NATIONAL Highways has today (Monday, 9 January) released a new video fly-through that illustrates the route of the Lower Thames Crossing, as the Planning Inspectorate opened the period for members of the public, stakeholders and landowners to register to take part in the next stage of the planning process.
The government agency submitted its much-delayed application for a development consetn order to the Inspectorate in the closing stages of 2022. Now the appliation, which is to all intents an purposes the same as a planning application to a local authority, will be considered. The project will examined by a panel of government-appointed experts. Questions have been asked about the veracity of the government effectively marking its own agency’s work but National Highways says the process will be independently judged.
The new fly-through shows a bird’s eye view of the proposed route, which is planned to connect the A2 in Kent to the M25 in south Essex. The fly-through uses a 3D computer model of the new road blended with real video footage to show how the route has been designed to sit in the landscape. Eighty per cent of the road will be below ground level through the use of cuttings, embankments and the tunnel. The video also shows the scale of proposed planting and public open space, including two new public parks, seven bridges and over 1 million extra trees.
Changes made to the design in Thurrock and presented in the project’s last consultation are also included in the fly-through, such as changes on the north bank of the Thames to make space for the Thames Freeport, and changes to the connection between the Orsett Cock roundabout to the A1089 to reduce traffic impacts on some local roads.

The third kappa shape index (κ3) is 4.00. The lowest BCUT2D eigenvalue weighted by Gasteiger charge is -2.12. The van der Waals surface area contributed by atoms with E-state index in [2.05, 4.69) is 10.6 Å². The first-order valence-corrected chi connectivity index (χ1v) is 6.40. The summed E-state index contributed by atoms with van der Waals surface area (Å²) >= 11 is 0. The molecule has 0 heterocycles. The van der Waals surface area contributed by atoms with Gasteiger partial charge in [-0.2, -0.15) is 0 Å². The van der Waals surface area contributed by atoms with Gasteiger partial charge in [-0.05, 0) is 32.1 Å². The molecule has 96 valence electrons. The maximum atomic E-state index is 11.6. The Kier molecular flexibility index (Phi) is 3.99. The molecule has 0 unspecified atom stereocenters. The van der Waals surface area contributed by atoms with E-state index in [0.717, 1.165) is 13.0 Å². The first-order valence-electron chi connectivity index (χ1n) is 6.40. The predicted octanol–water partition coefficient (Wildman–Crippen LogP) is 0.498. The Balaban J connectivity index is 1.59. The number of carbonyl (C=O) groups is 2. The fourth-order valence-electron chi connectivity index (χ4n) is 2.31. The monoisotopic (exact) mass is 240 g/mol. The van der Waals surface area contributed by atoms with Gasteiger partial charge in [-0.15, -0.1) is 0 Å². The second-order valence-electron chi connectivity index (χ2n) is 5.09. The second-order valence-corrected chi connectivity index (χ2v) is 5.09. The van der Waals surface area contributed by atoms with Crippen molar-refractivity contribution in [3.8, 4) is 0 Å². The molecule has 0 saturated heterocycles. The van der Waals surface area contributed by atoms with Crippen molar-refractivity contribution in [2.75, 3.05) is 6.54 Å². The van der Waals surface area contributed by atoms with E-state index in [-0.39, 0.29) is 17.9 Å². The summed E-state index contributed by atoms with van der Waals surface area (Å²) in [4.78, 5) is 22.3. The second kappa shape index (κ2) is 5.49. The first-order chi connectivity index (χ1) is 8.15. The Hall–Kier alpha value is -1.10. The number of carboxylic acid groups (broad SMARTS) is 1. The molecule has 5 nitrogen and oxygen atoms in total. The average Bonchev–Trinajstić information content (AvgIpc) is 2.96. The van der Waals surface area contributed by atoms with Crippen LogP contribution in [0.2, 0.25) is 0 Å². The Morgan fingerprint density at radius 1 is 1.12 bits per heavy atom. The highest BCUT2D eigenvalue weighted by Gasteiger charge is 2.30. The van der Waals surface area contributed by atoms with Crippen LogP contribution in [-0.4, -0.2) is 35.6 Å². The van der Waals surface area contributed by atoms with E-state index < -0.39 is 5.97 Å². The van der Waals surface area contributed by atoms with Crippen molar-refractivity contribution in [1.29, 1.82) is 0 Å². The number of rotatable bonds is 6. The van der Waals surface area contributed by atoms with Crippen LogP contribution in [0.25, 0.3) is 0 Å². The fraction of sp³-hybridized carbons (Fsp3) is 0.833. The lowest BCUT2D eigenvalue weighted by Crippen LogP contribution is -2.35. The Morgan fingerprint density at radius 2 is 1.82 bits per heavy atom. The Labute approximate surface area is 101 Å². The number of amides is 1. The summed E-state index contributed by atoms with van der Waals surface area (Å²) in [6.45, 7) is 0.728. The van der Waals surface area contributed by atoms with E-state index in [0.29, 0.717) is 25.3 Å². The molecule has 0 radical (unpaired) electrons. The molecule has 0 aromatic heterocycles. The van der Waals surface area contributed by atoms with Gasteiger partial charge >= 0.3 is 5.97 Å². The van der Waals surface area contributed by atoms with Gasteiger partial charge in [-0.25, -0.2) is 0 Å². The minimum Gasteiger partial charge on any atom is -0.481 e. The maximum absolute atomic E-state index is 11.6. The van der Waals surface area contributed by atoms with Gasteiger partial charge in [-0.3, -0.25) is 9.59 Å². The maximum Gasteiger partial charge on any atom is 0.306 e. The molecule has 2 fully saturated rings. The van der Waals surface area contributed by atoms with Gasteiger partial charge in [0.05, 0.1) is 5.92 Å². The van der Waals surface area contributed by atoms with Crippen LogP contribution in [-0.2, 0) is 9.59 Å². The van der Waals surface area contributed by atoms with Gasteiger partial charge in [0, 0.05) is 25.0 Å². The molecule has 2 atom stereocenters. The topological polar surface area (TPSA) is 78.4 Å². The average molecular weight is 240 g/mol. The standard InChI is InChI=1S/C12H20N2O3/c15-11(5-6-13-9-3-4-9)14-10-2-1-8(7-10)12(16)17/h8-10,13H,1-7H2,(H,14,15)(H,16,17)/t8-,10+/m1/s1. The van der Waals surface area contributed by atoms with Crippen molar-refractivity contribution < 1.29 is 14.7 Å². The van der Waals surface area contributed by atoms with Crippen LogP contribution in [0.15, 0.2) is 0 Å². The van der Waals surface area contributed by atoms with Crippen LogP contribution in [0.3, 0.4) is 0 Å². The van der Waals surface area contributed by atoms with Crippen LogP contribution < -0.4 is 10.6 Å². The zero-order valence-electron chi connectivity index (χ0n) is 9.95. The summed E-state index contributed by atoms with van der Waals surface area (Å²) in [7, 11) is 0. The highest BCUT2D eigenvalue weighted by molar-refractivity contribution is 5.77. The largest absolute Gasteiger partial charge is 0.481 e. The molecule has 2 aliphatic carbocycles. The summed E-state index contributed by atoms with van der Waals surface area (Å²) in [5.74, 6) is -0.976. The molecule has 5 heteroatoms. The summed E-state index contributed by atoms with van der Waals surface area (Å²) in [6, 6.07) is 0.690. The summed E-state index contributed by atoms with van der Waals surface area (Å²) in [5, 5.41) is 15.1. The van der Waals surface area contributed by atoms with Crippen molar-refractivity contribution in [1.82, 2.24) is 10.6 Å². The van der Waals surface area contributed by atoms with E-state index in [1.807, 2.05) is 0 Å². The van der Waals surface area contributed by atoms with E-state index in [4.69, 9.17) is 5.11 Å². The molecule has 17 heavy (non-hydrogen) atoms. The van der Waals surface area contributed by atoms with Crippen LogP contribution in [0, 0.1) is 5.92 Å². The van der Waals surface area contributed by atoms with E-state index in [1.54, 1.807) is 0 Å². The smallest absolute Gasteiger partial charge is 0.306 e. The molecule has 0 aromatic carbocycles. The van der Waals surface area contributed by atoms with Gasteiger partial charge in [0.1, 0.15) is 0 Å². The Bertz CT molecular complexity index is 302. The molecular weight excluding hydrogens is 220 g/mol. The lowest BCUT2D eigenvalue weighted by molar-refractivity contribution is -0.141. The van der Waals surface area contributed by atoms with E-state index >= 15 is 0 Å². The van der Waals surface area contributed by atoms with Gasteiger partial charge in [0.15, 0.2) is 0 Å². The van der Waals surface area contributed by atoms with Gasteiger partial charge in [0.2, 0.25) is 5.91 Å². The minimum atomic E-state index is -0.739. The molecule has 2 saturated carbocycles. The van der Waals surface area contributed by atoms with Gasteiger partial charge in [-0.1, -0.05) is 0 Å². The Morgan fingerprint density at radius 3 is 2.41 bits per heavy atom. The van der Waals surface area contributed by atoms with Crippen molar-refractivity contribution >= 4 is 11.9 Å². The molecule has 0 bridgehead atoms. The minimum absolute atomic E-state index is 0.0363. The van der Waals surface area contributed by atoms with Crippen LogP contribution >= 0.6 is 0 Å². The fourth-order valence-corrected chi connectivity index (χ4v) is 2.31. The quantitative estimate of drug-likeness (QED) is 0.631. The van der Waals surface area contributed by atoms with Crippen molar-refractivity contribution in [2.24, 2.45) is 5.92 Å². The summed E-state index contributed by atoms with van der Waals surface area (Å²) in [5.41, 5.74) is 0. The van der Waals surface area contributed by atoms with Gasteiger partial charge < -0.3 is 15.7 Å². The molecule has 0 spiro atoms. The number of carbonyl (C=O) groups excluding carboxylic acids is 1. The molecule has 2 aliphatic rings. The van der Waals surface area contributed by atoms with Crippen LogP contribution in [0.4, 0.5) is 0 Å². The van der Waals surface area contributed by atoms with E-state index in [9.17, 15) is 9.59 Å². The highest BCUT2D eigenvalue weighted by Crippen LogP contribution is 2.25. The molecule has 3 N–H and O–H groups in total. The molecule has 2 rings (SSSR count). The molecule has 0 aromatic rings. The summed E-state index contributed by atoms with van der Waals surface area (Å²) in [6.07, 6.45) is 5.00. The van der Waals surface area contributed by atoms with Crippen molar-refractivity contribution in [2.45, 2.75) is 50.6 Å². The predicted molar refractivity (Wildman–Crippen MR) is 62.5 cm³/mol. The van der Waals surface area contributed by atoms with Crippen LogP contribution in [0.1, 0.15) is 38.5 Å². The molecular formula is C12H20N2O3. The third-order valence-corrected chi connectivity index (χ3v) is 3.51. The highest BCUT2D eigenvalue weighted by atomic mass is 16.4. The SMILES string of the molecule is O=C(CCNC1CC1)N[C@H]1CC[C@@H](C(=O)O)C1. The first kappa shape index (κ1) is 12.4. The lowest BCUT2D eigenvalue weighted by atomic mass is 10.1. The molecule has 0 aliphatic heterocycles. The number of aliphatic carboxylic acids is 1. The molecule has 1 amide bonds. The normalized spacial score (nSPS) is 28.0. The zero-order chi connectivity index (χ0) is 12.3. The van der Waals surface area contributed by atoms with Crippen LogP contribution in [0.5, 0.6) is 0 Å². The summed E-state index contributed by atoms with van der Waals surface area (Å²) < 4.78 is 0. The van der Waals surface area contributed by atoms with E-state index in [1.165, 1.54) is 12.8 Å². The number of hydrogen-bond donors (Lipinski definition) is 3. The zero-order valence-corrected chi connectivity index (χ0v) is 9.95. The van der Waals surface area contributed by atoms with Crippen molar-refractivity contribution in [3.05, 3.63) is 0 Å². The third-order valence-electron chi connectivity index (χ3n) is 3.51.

Members of the public to register to become an Interested Party by making a Relevant Representation, which is the first time that comments and views on the application can be sent directly to the Planning Inspectorate. Registration is possible through the Planning Inspectorate website until 24 February.
The crossing project’s executive director, Matt Palmer, says: “Our plans have been shaped by a comprehensive programme of consultation and will now be examined in detail by the government’s independent planning authority. I’d like to thank members of the public and stakeholders for taking the time to give their views, both in the past and during this planning process.”
National Highways says it has designed the Lower Thames Crossing to be the greenest road ever built in the UK, adding that a tunnel was chosen rather than a bridge to avoid protected wetlands and marshes. It adds seven ‘green bridges’ will provide safer crossing points for people and wildlife, and viaducts are planned to protect a nearby flood plain.